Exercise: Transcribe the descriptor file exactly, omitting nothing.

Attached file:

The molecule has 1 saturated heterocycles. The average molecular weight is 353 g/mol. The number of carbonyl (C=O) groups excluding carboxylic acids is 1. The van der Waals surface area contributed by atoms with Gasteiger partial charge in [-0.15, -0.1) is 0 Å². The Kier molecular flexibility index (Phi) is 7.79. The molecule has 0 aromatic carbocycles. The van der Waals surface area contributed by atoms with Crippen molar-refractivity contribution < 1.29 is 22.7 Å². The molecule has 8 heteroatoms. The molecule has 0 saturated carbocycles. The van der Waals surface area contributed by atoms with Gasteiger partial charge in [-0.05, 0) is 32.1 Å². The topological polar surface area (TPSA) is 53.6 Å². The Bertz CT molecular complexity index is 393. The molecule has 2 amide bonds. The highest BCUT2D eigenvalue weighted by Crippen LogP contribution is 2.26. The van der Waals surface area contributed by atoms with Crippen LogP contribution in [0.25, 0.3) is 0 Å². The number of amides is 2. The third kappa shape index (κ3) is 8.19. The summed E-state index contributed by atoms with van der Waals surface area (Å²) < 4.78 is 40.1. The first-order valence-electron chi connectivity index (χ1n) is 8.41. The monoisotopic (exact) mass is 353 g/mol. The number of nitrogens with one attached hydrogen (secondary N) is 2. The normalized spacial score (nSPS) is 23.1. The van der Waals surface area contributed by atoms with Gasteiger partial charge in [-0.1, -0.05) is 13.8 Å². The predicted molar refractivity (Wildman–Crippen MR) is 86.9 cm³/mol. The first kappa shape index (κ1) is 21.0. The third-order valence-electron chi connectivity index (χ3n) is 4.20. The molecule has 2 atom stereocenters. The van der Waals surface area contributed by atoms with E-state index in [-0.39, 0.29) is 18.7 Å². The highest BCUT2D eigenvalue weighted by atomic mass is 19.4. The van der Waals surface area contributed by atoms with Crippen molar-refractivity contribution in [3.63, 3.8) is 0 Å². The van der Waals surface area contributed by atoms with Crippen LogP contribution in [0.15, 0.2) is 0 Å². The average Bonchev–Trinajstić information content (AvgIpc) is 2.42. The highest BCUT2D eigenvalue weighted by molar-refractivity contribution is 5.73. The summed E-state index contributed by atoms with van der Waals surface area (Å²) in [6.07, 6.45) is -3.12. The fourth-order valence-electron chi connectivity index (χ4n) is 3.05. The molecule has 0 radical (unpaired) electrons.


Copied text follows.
The molecule has 1 saturated heterocycles. The average molecular weight is 353 g/mol. The number of carbonyl (C=O) groups excluding carboxylic acids is 1. The van der Waals surface area contributed by atoms with Gasteiger partial charge in [-0.15, -0.1) is 0 Å². The Kier molecular flexibility index (Phi) is 7.79. The molecule has 0 aromatic carbocycles. The van der Waals surface area contributed by atoms with Crippen molar-refractivity contribution < 1.29 is 22.7 Å². The molecule has 8 heteroatoms. The molecule has 0 saturated carbocycles. The van der Waals surface area contributed by atoms with Gasteiger partial charge in [-0.05, 0) is 32.1 Å². The topological polar surface area (TPSA) is 53.6 Å². The Bertz CT molecular complexity index is 393. The molecule has 2 amide bonds. The highest BCUT2D eigenvalue weighted by Crippen LogP contribution is 2.26. The van der Waals surface area contributed by atoms with Crippen LogP contribution in [0.25, 0.3) is 0 Å². The number of amides is 2. The third kappa shape index (κ3) is 8.19. The summed E-state index contributed by atoms with van der Waals surface area (Å²) < 4.78 is 40.1. The first-order valence-electron chi connectivity index (χ1n) is 8.41. The monoisotopic (exact) mass is 353 g/mol. The number of nitrogens with one attached hydrogen (secondary N) is 2. The normalized spacial score (nSPS) is 23.1. The van der Waals surface area contributed by atoms with Gasteiger partial charge in [-0.1, -0.05) is 13.8 Å². The predicted molar refractivity (Wildman–Crippen MR) is 86.9 cm³/mol. The first kappa shape index (κ1) is 21.0. The third-order valence-electron chi connectivity index (χ3n) is 4.20. The molecule has 2 atom stereocenters. The van der Waals surface area contributed by atoms with E-state index in [-0.39, 0.29) is 18.7 Å². The highest BCUT2D eigenvalue weighted by atomic mass is 19.4. The van der Waals surface area contributed by atoms with Crippen molar-refractivity contribution in [3.63, 3.8) is 0 Å². The van der Waals surface area contributed by atoms with Crippen LogP contribution in [0.15, 0.2) is 0 Å². The average Bonchev–Trinajstić information content (AvgIpc) is 2.42. The highest BCUT2D eigenvalue weighted by molar-refractivity contribution is 5.73. The summed E-state index contributed by atoms with van der Waals surface area (Å²) in [6.07, 6.45) is -3.12. The fourth-order valence-electron chi connectivity index (χ4n) is 3.05. The molecule has 0 radical (unpaired) electrons.